Zambia – a happy place
The Republic of Zambia was originally inhabited by Khoisan people and became the British Protectorate of Northern Rhodesia towards the end of the 19th century. In 1964 the country became independent and Kenneth Kaunda became the inaugural President.
Zambia is a landlocked country in southern Africa, with the population concentrated mainly around Lusaka in the south and the Copperbelt Province to the northwest. It is slightly larger than Texas.
In 2010, the World Bank named Zambia one of the world’s fastest economically reformed countries. The Common Market for Eastern and Southern Africa (COMESA) is headquartered in Lusaka.
Traditionally, Zambia was known for its agriculture and copper mining. However, the government is currently also turning its focus to tourism, gemstone mining and hydro-power.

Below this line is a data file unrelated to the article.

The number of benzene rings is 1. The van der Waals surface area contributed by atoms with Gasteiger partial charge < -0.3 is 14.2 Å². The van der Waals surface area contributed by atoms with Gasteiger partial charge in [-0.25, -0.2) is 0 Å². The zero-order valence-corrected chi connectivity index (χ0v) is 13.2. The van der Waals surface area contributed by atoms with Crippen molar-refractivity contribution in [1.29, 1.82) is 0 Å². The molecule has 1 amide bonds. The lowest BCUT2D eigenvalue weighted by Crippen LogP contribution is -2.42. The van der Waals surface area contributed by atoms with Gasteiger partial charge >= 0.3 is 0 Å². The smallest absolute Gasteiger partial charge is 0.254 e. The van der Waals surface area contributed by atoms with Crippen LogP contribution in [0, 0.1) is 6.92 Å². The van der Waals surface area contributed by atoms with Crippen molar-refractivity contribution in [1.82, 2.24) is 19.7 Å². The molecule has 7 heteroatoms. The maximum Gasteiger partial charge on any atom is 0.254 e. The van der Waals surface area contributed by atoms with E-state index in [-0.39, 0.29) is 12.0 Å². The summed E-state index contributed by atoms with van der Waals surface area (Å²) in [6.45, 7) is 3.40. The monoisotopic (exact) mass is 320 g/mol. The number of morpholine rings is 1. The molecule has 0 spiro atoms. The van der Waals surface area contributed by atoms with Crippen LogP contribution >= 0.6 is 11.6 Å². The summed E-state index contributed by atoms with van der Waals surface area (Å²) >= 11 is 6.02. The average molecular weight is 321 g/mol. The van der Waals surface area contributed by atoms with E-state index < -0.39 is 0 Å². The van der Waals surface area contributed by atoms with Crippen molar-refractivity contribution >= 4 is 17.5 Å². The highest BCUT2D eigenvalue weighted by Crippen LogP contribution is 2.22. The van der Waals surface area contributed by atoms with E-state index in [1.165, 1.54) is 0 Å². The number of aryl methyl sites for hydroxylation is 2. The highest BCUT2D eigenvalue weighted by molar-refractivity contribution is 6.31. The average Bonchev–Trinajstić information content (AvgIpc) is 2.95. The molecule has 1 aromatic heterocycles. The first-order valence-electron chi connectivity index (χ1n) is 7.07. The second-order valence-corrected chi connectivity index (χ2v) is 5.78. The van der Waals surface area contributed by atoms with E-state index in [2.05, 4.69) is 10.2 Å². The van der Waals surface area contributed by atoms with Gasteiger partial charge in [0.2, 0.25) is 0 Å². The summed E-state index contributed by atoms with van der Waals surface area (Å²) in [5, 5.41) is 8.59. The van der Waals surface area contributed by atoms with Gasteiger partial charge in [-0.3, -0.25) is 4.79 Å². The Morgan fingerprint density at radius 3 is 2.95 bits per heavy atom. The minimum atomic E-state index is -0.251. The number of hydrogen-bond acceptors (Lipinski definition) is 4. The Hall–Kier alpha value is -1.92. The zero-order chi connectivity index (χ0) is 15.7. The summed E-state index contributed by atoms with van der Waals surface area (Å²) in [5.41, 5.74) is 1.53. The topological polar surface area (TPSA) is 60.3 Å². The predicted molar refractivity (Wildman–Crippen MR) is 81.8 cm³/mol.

Zambia’s official language is English, which is also used as the language of instruction in schools. However, there are many local languages to be found as well: Nyanja is the main one, but the Zambian culture also features Bemba, Lozi and Tonga, to name a few. In fact, there are 73 different languages spoken in the country!
Generally speaking, women in the villages aren’t considered equal to men even though they do a bulk of the work at the homestead and in the fields. This tends to be the case in urban environments as well. Women are primary care givers for the entire family/community and rarely consume alcohol, or wear slacks, especially in rural areas.
While people tend to be more punctual in business settings than social ones, deadlines are often not met and it is common for meetings to start 1-2 hours after the scheduled time. People give their time freely and tend to live in the present rather than the future. Zambians are cheerful, easy-going people, and a favorite way to pass time and relax is conversation, with an emphasis on story-telling.
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Sources: Wikipedia, Culture Crossing